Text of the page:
The lamb wins

Revelation 11:15-19
Revelation is a book of worship. I know that sounds far-fetched because of the wild and scary imagery. But there are too many visions of worship in the text to think otherwise.

In that light, John’s vision isn’t to outline future events. This is no crystal ball. Instead, John wants the church to know there will be persecution. The faithful will face danger and death. That reality, though, doesn’t take away from the ultimate reality that Christ is Lord of all.

One of my favorite songs finds its theme in Revelation. It’s actually a part of an entire project based on the book. It’s called “The Lamb Wins.” Here’s the opening verse:

Children, do not fear
All the kings and beasts of history
Prideful, strong and cruel
Climbing toward the great I AM
Ultimately fail
And the power of love, the mystery
Wins the war at last
Through the weakness of the Lamb


Because Revelation seems daunting and mysterious, many of us avoid it. There is, of course, another unfortunate view of Revelation. Whereas many of us avoid the book, others of us read it impressed with our assumptions. Since we know it’s about some cosmic battle, we bring our ideas of violence and victory to what John portrays. You can bring all that to the reading, but you can’t leave with it.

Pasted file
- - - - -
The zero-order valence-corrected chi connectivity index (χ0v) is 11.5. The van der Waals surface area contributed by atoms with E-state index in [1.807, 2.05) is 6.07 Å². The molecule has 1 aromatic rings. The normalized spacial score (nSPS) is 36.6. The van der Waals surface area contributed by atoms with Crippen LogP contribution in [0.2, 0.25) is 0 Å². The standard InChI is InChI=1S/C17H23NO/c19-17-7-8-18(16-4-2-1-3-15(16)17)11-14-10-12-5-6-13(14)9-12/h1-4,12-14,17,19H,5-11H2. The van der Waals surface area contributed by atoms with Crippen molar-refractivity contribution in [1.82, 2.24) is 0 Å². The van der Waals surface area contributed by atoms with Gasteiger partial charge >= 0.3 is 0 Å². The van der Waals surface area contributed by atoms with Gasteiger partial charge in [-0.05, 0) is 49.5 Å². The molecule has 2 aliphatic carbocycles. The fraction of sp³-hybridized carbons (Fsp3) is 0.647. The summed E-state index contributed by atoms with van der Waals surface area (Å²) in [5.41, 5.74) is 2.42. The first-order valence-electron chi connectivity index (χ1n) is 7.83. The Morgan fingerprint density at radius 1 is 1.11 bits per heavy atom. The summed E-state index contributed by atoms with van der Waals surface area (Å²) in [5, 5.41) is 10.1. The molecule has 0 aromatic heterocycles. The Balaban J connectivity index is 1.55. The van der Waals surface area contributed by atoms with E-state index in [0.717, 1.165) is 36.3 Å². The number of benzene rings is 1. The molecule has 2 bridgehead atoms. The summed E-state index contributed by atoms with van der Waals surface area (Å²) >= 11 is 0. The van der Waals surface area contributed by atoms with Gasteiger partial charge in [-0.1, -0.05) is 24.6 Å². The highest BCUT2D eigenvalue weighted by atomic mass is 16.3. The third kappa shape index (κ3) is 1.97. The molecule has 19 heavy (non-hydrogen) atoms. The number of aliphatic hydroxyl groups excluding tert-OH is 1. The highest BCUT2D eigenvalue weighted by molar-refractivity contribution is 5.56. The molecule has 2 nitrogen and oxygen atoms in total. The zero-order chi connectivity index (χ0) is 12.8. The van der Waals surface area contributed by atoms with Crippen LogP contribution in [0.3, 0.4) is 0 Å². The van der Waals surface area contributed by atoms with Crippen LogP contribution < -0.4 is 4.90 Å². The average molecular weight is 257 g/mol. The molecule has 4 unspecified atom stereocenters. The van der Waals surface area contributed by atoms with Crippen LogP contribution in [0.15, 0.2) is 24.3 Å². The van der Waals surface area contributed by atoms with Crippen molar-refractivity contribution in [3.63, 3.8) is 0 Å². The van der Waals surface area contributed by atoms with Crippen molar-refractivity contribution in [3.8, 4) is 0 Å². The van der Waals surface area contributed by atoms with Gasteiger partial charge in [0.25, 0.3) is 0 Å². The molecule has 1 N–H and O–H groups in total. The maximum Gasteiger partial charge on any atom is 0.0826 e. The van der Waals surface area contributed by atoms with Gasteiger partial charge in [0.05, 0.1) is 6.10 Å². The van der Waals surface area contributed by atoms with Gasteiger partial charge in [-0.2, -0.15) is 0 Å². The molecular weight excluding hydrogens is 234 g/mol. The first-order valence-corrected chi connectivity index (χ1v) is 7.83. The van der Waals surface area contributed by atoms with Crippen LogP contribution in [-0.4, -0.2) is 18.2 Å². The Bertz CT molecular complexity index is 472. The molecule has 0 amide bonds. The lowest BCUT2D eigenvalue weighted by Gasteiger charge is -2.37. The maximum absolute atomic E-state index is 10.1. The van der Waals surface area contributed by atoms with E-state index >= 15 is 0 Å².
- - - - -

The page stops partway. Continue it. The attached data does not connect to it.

That is, John challenges our notions by presenting the Lamb of God. That’s the whole revelation: Jesus. The Lamb of God that takes away the sin of the world. Yes, there is a victory. It is his. To be sure, he didn’t use your weapons, your battle strategies to achieve his victory. He wasn’t trying to impress us. He was saving us.

Verse two of our song says:
In the midst of beasts
See the harmless One come softly
Meek and lowly King With a crown of sacrifice
See humility overcome the proud and lofty
See Him conquer death
Through the giving up of life

Since Jesus lived and won as the lamb, “the kingdom of the world has become the kingdom of our Lord and of his Messiah, and he will reign forever and ever.” Christ received what was his because he lived in obedience to God. He rejected Satan’s offer of the world and stayed about his Father’s business.

Now, what does all that mean to us?

First and foremost, it recenters our lives on Jesus. He is worthy of all our praise. It also gives a chance to reflect on our worship, since we know so much of Revelation is worship. What are we doing in worship? What is God doing? How does our worship impact who we are as God’s people? 

Proper worship is more than what happens on Sunday mornings. I guarantee you this, worship without obedience always becomes stale and bare. If Jesus won with obedience, you and I can live by it, too. As we worship and obey, the way of the Lamb becomes our way.

Stay blessed…john

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John Fletcher

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